Last update: February 20th, 2020 at 8:00 am
The light tans of the Taklimakan Desert Western China are bounded by the snow-capped peaks of the Himalayas in this image of western china . To the North is the snow-covered Tian Shan Mountain range and to the South are the rugged Kunlun Mountains.
The lower left corner of the image is the Karakoram Mountain range, where the world’s second highest mountain, K2, casts a shadow. The desert is one of the driest in the world, receiving less than 10 millimeters (0.5 inches) of rainfall annually. According to National Geographic, temperature is extremely variable on both a daily and a seasonal basis. Therefore changing by as much as 20 degrees Celsius from day to night and 30 degrees Celsius from summer to winter.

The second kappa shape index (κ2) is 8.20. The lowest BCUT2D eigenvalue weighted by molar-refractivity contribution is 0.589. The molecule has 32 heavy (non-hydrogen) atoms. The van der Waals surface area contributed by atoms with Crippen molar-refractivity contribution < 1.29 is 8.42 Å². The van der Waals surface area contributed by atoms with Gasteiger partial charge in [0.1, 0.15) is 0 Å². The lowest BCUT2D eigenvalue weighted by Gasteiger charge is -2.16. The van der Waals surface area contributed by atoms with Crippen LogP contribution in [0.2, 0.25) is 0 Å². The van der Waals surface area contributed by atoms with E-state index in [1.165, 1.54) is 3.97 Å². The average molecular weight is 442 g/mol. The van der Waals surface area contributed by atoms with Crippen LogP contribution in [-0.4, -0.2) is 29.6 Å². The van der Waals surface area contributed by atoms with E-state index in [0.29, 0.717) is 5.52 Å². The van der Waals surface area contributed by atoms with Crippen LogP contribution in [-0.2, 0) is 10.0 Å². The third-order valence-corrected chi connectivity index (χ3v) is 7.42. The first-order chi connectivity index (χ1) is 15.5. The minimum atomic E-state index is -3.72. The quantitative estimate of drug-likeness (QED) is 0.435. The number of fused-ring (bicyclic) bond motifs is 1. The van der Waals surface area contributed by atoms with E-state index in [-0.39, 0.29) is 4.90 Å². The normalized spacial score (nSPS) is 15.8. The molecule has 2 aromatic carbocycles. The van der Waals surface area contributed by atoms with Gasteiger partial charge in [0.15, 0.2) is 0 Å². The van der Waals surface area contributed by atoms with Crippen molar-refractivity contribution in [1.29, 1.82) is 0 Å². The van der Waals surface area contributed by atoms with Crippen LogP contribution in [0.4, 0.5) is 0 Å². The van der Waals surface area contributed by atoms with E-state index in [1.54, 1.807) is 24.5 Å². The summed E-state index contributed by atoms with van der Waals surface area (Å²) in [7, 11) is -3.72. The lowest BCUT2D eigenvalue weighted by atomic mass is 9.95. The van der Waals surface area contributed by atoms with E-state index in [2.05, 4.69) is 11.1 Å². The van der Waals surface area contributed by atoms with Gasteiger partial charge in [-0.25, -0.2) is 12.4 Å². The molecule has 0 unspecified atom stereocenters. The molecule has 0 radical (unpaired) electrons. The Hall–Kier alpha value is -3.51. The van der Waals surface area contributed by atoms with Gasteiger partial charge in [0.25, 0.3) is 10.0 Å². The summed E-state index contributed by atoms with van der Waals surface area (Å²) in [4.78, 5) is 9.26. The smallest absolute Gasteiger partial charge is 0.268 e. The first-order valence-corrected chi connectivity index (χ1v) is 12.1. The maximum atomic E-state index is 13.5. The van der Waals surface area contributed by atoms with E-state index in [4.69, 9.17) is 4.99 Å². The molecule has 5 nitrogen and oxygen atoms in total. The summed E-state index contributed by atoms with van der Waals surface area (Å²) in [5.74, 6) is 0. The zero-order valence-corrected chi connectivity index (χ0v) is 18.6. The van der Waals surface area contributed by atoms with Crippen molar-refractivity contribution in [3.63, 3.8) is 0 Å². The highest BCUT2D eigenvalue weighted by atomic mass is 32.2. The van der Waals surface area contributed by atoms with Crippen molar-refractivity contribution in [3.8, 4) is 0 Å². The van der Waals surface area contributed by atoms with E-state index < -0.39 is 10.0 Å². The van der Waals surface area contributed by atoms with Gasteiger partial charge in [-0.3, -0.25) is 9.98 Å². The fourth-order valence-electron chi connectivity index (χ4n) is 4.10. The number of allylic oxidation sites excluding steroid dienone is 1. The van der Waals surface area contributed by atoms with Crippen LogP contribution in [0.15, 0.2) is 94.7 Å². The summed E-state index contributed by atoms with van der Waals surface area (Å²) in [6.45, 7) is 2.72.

Therefore the region is also subject to severe dust storms, tornadoes, and shifting sand dunes. Because of these factors, the desert is virtually devoid of vegetation. Desertification, or the degradation of dry land, is a major concern for the farmers and herders who live at the Taklimakan’s edge. At the bottom of the image lies the Tibetan Plateau.